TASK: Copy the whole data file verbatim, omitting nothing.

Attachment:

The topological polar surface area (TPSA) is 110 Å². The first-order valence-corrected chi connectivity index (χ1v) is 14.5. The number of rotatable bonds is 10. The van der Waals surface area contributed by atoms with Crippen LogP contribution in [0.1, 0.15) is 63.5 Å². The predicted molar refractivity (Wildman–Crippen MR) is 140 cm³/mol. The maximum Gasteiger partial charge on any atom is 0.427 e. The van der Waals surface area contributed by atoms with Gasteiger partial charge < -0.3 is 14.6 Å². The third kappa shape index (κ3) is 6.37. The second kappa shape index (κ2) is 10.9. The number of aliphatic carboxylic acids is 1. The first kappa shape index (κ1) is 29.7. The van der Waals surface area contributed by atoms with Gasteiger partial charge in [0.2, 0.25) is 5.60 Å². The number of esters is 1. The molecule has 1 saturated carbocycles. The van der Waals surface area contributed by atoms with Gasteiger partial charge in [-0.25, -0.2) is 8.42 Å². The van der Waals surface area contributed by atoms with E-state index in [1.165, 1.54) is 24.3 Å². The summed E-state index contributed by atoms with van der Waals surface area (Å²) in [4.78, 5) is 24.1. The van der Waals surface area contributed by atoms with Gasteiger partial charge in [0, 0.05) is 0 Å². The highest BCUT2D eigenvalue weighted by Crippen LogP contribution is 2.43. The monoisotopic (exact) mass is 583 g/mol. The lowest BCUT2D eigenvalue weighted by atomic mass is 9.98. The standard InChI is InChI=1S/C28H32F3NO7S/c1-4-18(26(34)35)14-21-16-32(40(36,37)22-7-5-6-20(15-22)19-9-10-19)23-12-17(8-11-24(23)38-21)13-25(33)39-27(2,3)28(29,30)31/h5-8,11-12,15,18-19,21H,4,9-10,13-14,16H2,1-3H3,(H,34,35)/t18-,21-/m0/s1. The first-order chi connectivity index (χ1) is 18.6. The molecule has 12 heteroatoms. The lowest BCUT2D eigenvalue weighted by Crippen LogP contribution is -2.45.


The topological polar surface area (TPSA) is 110 Å². The first-order valence-corrected chi connectivity index (χ1v) is 14.5. The number of rotatable bonds is 10. The van der Waals surface area contributed by atoms with Crippen LogP contribution in [0.1, 0.15) is 63.5 Å². The predicted molar refractivity (Wildman–Crippen MR) is 140 cm³/mol. The maximum Gasteiger partial charge on any atom is 0.427 e. The van der Waals surface area contributed by atoms with Gasteiger partial charge < -0.3 is 14.6 Å². The third kappa shape index (κ3) is 6.37. The second kappa shape index (κ2) is 10.9. The number of aliphatic carboxylic acids is 1. The first kappa shape index (κ1) is 29.7. The van der Waals surface area contributed by atoms with Gasteiger partial charge in [0.2, 0.25) is 5.60 Å². The number of esters is 1. The molecule has 1 saturated carbocycles. The van der Waals surface area contributed by atoms with Gasteiger partial charge in [-0.25, -0.2) is 8.42 Å². The van der Waals surface area contributed by atoms with E-state index in [1.165, 1.54) is 24.3 Å². The summed E-state index contributed by atoms with van der Waals surface area (Å²) in [4.78, 5) is 24.1. The van der Waals surface area contributed by atoms with Gasteiger partial charge in [0, 0.05) is 0 Å². The highest BCUT2D eigenvalue weighted by Crippen LogP contribution is 2.43. The monoisotopic (exact) mass is 583 g/mol. The lowest BCUT2D eigenvalue weighted by atomic mass is 9.98. The standard InChI is InChI=1S/C28H32F3NO7S/c1-4-18(26(34)35)14-21-16-32(40(36,37)22-7-5-6-20(15-22)19-9-10-19)23-12-17(8-11-24(23)38-21)13-25(33)39-27(2,3)28(29,30)31/h5-8,11-12,15,18-19,21H,4,9-10,13-14,16H2,1-3H3,(H,34,35)/t18-,21-/m0/s1. The first-order chi connectivity index (χ1) is 18.6. The molecule has 12 heteroatoms. The lowest BCUT2D eigenvalue weighted by Crippen LogP contribution is -2.45.